Clarity is the goal when writing to convey meaning to your reader. Write to express, not to impress. Communication is a mix of vision and.
As if self-esteem isn’t already at an all time low, now every second can add to an already humiliating life experience.
You pour your heart into your blog. Tears are flowing as you share the most intimate part of your soul with the Universe. You’re tedious, as a good, professional writer always is, to go back and clean it up; dotting i’s and crossing t’s. You push post, and then you wait.
You wait, and wait, and wait.
Suddenly, “ding,” you get a notification. Anticipation skyrockets, but instantly plummets when you discover you received a notification about someone else’s post that was voted suggested reading for you.
You go back to waiting and waiting, and then you can’t stand it any longer. You break into your blogging platform thinking there must be some type of technical glitch. Someone must have read what you wrote, right? Then you are slapped in the face with the truth — not one damn like or recommend.
“What does a writer have to do to get likes these days, buy them?”
Oh, wait, that can be arranged too.
Human beings need validation. It builds our self worth. Validation tells us we are ok. Especially as a writer, you want to know that you’re writing what people want to hear, right?
Well, why did you write it in the first place? Because you wanted someone to read it, or because you thought you had something to say?
Write to express not to impress, it’s key to longevity as a writer. — Jeff Crume
Don’t get caught up in dings, notifications, bells and whistles. You are a writer. You write because it’s who you are, not what you do.
You write because if you don’t you are most miserable. Writing is your own therapy. If someone else benefits, more power to them.
If you’re in a slump, go back and dig out some of your first writings. Look at why you started writing in the first place.
Imagine that someone on the other side of the planet who stumbles upon your page. With tear-filled eyes, they read through your post and hope begins filling their heart once. Once so broken, so abused, having lost all hope, they get your words. I mean really, really get them. And what you say changes their life, forever!
The hell with likes! Don’t buy them. You can enlarge anything if you have enough money. But your heart, and the heart of your audience is not for sale!
Your pen is your candle. Your words are your flame. Someone needs you to light their way. Write because it’s what you get to do for someone else, not because of what someone else can do for you.
Write to express, not impress, it’s the key to longevity as a writer.
Hello, there! Today I will talk about writing content, UX Writing, Copywriting, Microcopy, whatever you call it. It has different names, but one goal.
Do you use creative writing to express yourself?
A lot of young people first come to creative writing because they have a burning desire to express themselves. Emotions are running high, ideas are flying, and opinions are in full supply. What better way to get it all off your chest than writing it down?
Self-expression is the heart and soul of all forms of creative writing from fiction and poetry to memoirs and essays. We combine our inner thoughts and feelings with what we perceive in the outer world and put it into words.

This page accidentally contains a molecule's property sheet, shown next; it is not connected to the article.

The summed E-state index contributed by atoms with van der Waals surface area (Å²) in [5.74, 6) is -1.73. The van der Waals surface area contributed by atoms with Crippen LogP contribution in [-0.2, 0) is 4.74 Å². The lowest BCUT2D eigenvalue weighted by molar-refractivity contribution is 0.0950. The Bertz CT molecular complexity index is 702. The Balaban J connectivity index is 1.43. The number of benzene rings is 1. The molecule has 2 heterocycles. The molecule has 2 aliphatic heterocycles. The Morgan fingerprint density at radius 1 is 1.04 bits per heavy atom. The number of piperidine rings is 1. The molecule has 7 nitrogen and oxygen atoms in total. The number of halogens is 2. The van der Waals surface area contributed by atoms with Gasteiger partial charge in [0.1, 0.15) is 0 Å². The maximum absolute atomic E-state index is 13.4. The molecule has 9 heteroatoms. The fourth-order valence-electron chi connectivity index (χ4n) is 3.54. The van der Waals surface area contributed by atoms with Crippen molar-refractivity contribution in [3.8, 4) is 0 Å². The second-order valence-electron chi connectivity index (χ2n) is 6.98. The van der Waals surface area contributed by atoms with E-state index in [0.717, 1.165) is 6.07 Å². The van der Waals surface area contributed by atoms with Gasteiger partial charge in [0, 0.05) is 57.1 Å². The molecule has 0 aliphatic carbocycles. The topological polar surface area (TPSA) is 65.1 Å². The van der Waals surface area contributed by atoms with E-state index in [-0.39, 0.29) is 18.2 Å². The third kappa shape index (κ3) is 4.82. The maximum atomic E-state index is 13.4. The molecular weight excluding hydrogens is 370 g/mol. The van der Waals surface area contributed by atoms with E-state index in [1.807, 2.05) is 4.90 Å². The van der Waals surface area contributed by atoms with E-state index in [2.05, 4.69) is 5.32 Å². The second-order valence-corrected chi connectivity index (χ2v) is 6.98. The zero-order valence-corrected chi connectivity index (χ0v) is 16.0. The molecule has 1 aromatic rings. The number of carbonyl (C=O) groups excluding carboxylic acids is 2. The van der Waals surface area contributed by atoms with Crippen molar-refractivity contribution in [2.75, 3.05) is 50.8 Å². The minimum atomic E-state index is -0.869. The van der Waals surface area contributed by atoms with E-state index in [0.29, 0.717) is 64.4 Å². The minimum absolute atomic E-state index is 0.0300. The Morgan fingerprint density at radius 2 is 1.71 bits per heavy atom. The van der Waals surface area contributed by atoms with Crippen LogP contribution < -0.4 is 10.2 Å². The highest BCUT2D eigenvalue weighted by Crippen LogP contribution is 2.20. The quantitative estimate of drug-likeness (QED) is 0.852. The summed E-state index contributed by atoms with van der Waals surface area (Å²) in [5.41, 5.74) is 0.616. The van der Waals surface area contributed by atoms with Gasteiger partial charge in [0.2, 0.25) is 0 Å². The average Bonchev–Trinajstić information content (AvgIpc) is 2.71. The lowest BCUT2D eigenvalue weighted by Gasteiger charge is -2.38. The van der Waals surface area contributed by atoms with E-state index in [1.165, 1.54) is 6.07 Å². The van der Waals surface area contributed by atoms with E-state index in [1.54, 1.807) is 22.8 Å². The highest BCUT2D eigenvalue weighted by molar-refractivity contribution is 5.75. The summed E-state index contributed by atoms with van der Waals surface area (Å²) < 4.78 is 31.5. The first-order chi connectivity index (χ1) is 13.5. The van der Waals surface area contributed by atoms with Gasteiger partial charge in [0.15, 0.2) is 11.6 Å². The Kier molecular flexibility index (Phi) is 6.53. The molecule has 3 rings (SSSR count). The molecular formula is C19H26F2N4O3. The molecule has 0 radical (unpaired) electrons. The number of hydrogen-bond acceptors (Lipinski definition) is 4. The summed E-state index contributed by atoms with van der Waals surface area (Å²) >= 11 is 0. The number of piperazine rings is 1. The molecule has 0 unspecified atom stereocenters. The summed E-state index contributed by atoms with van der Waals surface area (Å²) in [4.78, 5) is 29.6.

For some of us, self-expression couldn’t be easier. Give us a pen and a piece of paper and our ideas will come pouring out. For others, putting thoughts and feelings into clear, coherent sentences and paragraphs is a challenge. Everything comes out garbled, and only the writer can make sense of it.
Sometimes self-expression comes across as little more than navel gazing, narcissism, or pontification. If we’re writing strictly for personal reasons, it doesn’t matter whether we write clearly or in a way that interests other people. But if we want to write professionally, to connect with an audience, our personal expressions must be clear and they must go beyond ourselves; they must resonate with readers.
Grammar and vocabulary are important: We need to communicate clearly when we’re writing for an audience. Personal shorthand, rambling, and bad grammar have to be reined in. When it’s difficult to put our thoughts and feelings into words, we need a bigger vocabulary. If we study the language and rules of written communication, then our written self-expression will be clear and coherent and more likely to keep readers on the page.
Honesty is the best policy: The best writing is full of truth. Even fiction and poetry, however abstract or fantastical, contain a kind of honesty that comes from the writer being forthright. That means we must embrace who we are. We have to be ourselves. Don’t write what you think people want to hear and don’t hold back your personal truths.
Connect with readers: We’ve all read essays and poems that were all about me, me, me (me being the writer). You can certainly write an interesting piece about yourself (your thoughts, ideas, or experiences), but in order for people to find value in your writing, it has to include them in some way. You can write drafts for yourself, but during revision, give some thought to your readers. Why should they read this? How will they benefit from it?
Know your purpose: Why do you write? Do you have ideas you want to share? Are you trying to influence people’s opinions? Will you help people see the world from a fresh perspective? Is your goal to enlighten or entertain? A little of both? When you know why you’re writing, you’ll have a much better chance at writing something worthwhile.